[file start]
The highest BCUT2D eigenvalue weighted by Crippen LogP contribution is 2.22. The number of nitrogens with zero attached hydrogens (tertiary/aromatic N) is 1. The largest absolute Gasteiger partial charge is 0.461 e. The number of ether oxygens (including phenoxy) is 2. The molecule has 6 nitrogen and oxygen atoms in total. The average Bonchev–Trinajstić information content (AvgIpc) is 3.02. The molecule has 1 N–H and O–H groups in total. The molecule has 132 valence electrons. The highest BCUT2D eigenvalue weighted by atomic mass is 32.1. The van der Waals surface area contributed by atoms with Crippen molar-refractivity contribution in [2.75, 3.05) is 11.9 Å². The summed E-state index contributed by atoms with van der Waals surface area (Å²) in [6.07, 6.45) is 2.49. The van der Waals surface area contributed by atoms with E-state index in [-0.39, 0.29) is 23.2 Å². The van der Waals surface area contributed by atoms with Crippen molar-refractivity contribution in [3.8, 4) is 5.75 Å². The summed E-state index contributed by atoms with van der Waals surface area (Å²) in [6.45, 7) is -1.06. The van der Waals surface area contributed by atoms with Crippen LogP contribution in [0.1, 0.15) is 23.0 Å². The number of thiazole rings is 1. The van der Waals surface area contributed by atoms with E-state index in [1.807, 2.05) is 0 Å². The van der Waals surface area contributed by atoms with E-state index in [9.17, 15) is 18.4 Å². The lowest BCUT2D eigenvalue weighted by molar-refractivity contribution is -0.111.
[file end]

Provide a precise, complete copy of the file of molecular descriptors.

The highest BCUT2D eigenvalue weighted by Crippen LogP contribution is 2.22. The number of nitrogens with zero attached hydrogens (tertiary/aromatic N) is 1. The largest absolute Gasteiger partial charge is 0.461 e. The number of ether oxygens (including phenoxy) is 2. The molecule has 6 nitrogen and oxygen atoms in total. The average Bonchev–Trinajstić information content (AvgIpc) is 3.02. The molecule has 1 N–H and O–H groups in total. The molecule has 132 valence electrons. The highest BCUT2D eigenvalue weighted by atomic mass is 32.1. The van der Waals surface area contributed by atoms with Crippen molar-refractivity contribution in [2.75, 3.05) is 11.9 Å². The summed E-state index contributed by atoms with van der Waals surface area (Å²) in [6.07, 6.45) is 2.49. The van der Waals surface area contributed by atoms with E-state index in [-0.39, 0.29) is 23.2 Å². The van der Waals surface area contributed by atoms with Crippen molar-refractivity contribution in [3.8, 4) is 5.75 Å². The summed E-state index contributed by atoms with van der Waals surface area (Å²) in [6.45, 7) is -1.06. The van der Waals surface area contributed by atoms with Crippen LogP contribution in [0.1, 0.15) is 23.0 Å². The number of thiazole rings is 1. The van der Waals surface area contributed by atoms with E-state index in [1.807, 2.05) is 0 Å². The van der Waals surface area contributed by atoms with E-state index in [9.17, 15) is 18.4 Å². The lowest BCUT2D eigenvalue weighted by molar-refractivity contribution is -0.111.